Monday, November 04, 2013

"Tomorrow Is My Day"

There are small irritations in every job and teaching is no different. I try not to let them get to me, to acquire a bit of philosophy about them, to take a deep breath when something that is really immaterial tries to get under my skin. Sometimes I've even managed to ritualize these petty irritations, turning them into ceremonial parts of my daily routine, finding a kind of hair shirt edification in doing them, without complaint, day-after-day.

But it's not always possible. For instance, we have play dough out in the classroom every day. It doesn't last forever, of course, but my mom's recipe can stay moist and pliable for a good long time if it's put away properly at the end of each day. So, it tends to frustrate me when I arrive in the morning to find a wad of it left out in the open air. It's the material waste that gets to me, but also the waste of time in that I, or someone, will now need to make more.

I've learned to reduce the incidence of this particular frustration by always reminding a parent-teacher to "hunt" for missing hunks of play dough when the storage containers come up less than completely full. I've been doing this long enough now that it has become a kind of habit, one that has, in its turn become a similar sort of irritation for some of our parent-teachers, who respond to me through twitchy smiles, "I know" or "You don't have to remind me."

These are the kinds of irritations that build over time. One-off flubs and flaws might be annoying, but they're easy to put behind us, to put into perspective, to laugh off with a shrug. But these day-after-day things can come to grind on us, becoming bigger than they deserve to be, unless we take measures to mitigate them.

Since the beginning of this school year a new potential irritation has been budding, one I recently decided I needed to nip. Someone has been covering up our crib full of baby dolls each day. Most of our in-class storage is open shelving from which we remove, or over which we hang, fabric covers to signal what is "open" and what is "closed" for the day. This is an important tool for how we work with our environment, the "third teacher." Likewise, when we place a cloth over the sensory table, that means it's closed. So when someone covers the baby crib with a blanket, it sends a specific message to the children that the dolls are closed, and the dolls are a part of the classroom that is never supposed to be "closed."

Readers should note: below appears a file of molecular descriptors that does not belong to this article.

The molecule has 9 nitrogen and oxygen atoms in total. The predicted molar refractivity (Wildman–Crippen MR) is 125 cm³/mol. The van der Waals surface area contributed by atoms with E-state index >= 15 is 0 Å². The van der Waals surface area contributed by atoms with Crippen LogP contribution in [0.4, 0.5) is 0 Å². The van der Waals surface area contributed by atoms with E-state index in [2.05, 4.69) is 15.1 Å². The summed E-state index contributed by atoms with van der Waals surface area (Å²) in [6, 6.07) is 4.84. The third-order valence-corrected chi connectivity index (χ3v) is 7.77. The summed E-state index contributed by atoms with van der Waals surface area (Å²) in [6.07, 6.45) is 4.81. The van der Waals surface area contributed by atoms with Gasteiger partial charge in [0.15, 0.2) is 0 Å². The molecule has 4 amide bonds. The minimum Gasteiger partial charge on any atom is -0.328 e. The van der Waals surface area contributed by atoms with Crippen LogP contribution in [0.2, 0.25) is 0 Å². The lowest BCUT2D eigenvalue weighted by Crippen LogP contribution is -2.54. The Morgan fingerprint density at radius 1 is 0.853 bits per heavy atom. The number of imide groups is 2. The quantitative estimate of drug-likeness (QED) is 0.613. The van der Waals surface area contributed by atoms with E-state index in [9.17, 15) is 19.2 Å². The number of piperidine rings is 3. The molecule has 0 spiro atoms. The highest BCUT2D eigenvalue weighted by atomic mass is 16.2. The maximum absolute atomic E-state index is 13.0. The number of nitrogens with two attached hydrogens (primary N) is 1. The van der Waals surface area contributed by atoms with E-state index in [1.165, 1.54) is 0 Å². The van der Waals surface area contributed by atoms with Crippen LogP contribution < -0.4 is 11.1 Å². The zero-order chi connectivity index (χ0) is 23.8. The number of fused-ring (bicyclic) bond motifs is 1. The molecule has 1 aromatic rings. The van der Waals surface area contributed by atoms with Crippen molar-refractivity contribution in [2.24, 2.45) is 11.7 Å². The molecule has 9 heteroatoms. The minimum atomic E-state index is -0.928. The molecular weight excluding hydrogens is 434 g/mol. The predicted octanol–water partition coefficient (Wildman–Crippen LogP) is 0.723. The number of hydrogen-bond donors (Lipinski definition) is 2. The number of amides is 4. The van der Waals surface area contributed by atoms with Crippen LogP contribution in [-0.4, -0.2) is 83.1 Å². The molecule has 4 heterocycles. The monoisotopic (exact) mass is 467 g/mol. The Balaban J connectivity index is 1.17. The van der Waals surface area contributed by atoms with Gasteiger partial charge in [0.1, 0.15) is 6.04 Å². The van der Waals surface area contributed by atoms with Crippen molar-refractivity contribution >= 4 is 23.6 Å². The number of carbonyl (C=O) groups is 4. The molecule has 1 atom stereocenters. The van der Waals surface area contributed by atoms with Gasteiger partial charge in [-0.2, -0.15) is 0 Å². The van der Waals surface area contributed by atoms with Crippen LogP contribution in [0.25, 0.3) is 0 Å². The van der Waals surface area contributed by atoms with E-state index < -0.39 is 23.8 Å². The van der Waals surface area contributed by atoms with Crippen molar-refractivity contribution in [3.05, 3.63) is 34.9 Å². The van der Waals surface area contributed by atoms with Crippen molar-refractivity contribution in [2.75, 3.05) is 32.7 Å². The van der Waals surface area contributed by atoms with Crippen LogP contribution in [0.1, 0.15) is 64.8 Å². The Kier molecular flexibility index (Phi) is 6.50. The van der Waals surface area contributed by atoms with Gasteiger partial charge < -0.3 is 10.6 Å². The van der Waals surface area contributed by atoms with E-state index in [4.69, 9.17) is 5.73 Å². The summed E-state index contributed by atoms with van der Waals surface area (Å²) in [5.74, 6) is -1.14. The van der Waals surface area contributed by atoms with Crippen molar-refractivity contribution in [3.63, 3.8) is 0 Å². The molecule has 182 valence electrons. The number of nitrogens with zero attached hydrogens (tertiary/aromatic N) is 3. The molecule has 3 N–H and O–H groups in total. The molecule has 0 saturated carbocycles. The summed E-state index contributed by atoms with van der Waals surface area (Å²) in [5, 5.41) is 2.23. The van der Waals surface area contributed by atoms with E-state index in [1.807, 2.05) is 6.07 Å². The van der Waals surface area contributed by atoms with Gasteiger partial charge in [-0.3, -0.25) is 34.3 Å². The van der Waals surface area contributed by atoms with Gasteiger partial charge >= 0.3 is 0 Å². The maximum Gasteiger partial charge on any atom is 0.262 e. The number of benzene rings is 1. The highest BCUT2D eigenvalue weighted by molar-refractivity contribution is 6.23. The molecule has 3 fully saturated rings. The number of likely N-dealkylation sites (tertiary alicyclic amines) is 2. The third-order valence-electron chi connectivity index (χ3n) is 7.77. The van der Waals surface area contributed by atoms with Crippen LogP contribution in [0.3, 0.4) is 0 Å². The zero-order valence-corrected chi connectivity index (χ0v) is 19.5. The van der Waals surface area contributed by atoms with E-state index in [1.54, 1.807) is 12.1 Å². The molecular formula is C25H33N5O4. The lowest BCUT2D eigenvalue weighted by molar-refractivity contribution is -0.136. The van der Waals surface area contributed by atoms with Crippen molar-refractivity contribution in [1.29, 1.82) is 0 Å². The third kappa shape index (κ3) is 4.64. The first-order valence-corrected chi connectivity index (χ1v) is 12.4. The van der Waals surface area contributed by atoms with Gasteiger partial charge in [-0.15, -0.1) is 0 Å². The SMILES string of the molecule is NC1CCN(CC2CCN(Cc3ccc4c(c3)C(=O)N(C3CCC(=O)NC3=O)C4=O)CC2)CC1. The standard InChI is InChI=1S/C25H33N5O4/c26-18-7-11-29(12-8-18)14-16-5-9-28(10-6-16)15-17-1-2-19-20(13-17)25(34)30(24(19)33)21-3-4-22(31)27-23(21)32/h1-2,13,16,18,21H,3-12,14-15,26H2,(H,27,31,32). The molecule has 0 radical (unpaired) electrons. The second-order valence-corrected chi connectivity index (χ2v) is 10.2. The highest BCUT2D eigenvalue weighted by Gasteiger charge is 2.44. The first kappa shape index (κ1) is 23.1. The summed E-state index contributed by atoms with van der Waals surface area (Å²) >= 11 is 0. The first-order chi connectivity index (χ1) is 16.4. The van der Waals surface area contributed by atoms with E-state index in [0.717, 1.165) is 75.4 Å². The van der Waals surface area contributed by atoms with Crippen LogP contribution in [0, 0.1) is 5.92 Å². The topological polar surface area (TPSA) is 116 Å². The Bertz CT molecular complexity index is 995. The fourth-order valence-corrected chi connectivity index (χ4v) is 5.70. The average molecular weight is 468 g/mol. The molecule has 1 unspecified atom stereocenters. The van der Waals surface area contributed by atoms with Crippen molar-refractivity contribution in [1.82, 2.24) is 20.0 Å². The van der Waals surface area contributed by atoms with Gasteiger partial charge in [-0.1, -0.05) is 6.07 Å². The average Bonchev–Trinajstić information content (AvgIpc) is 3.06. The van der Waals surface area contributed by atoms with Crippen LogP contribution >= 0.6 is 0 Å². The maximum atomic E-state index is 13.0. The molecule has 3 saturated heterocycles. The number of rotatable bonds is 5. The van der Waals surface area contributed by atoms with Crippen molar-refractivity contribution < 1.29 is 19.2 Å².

It's such a stupid, little thing, this blanket over the babies, but it has meant that each morning I've had to take a few extra minutes to remove it, fold it, then carry it to the place where we keep our blankets. There are already dozens of things I do each morning that consume a few extra minutes and they add up, so I decided I'd figure out who has been taking the initiative to close the babies and kindly let them know it's entirely unnecessary. 

The problem is that in the ebb and flow of the day, and because it really hasn't yet risen to the level of a full-blown "irritation," I've repeatedly forgotten to follow through, meaning that each morning I've still found the babies "closed" when they are supposed to be open. I mildly curse myself as I re-fold the blanket, always the same blanket chosen from the stack of blankets that are kept under the loft, then once more promptly forget to track down the misguided do-gooder, or do-gooders, as I was beginning to suspect given the consistency with which this was happening.

Last week as I was singing the children in our 3-5's class over to the rug for circle time, having once more completely forgotten about the small irritation of the closed babies, I noticed that Claire was not responding along with the rest of the kids who were already assembling, but rather futzing around on the other side of the room. I sang out, "Claire, I want you to join us!"

Her friend Callie stood up to confront me, looking from Claire to me with earnest eyebrows. "Teacher Tom, Claire can't come until she covers the babies." At this, several of the younger girls stood up as well, looking from Claire to me, their own faces mirroring Callie's. And Callie added, "Tomorrow is my day to cover the babies." 

Then Clara said, "And the next day after the next is my day."

There are also small joys in every job, and that blanket over the babies had, in a moment, become one of them.

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Jackie Currie said...

I actually teared up a little at the end here, Teacher Tom. Thanks for sharing.

Unknown said...

Got me teary eyed too, just lovely:)

Kari Corona said...

I love how a child (or children in this case) can teach us more in one sentence and bring us to the end of ourselves.

ShareandRemember said...

Aww, that's adorable!

akitchenqueen said...

How sweet......

Melinda said...

Everything is viewed differently through the eyes of a child!

Kendal said...

Yup! Tearing up over here too.

Anonymous said...

Late to the party but tearing up here too.

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